Electronic Weapons: July 28, 2004

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The U.S. Air Force is working to introduce an electronic-warfare (EW) version of the B-52 bomber as soon as possible. Service officials are reworking current budgets to accelerate the development and fielding of an under-wing electronics pod that can precisely jam enemy radars over long distances. An initial purchase of 12 pods, along with modifying 16 B-52s to carry them, would take place in the 2005 budget, with a follow-on request the following year to buy an additional 24 pods and modify another 60 aircraft. 

Only the B-52 can carry a pod big enough to pack in the electronics gear necessary to complete the mission. B-52s will have to be extensively modified to put out enough power through a wing pylon to do the job. A larger pod also has an advantage, since designers can build larger antennas to more effectively perform jamming and other tasks rather than trying to cram them into a smaller space for a pod designed to be carried by a fighter. Fighters dont have excess electronic power to spare, either. With four crew positions, the B-52 also carries enough people to effectively manage electronic warfare attacks against advanced air defense missile systems being sold and deployed by Russia. 

Since the B-52 presents one of the largest radar returns of any U.S. military aircraft in service, putting high-powered jamming equipment on the plane is a logical step. The B-1B and B-2 were designed from the ground up with lower radar cross-sections for enhanced survivability and they would be much larger targets with external EW pods.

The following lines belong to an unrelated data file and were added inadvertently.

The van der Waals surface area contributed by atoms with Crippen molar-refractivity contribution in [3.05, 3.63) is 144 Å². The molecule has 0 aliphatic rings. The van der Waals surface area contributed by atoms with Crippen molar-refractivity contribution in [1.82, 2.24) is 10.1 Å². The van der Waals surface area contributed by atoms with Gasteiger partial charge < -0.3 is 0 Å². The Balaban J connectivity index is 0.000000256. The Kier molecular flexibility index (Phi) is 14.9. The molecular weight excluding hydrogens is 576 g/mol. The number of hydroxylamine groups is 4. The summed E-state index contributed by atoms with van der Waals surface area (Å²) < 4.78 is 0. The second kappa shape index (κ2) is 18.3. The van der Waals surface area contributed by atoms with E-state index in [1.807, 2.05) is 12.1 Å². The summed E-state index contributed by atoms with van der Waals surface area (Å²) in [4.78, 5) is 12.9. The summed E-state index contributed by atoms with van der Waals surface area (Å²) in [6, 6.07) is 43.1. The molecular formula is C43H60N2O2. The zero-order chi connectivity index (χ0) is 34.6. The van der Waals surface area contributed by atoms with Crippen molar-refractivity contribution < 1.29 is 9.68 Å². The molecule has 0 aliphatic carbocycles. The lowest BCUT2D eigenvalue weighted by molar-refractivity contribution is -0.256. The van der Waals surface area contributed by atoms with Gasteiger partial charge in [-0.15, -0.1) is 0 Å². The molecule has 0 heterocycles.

The new EW pod would be able to deceive enemy radars in several ways, including altering radar return signals to change a penetrating aircrafts speed, range, and location. It would be able to produce false targets and actively generate signals to partially or completely cancel out radar returns. 

EB-52s would also be capable of carrying cruise missiles with high-power microwave (HPM) warheads to scramble surface to air missile system computers. Initially, the aircraft would use HPM versions of the newer, stealthy JASSM missile and the older, battle-tested Conventional Air-Launched Cruise Missile (CALCM). Later, the EB-52 would carry a number of smaller-sized MALD missiles carrying HPM warheads. The baseline MALD missile is roughly 90 inches long, 6 inches in diameter, with a wingspan of 25 inches and weighs in at 89 pounds at launch. Using a miniature turbojet engine, MALD can fly more than 460 kilometers and costs around $30,000 per missile. For comparison, the JASSM missile is 168 inches long, weighs in at 2250 pounds, and costs around $400,000 per unit. It was designed to carry a 1,000 lb warhead to a range of of at least 320 kilometers Doug Mohney

 


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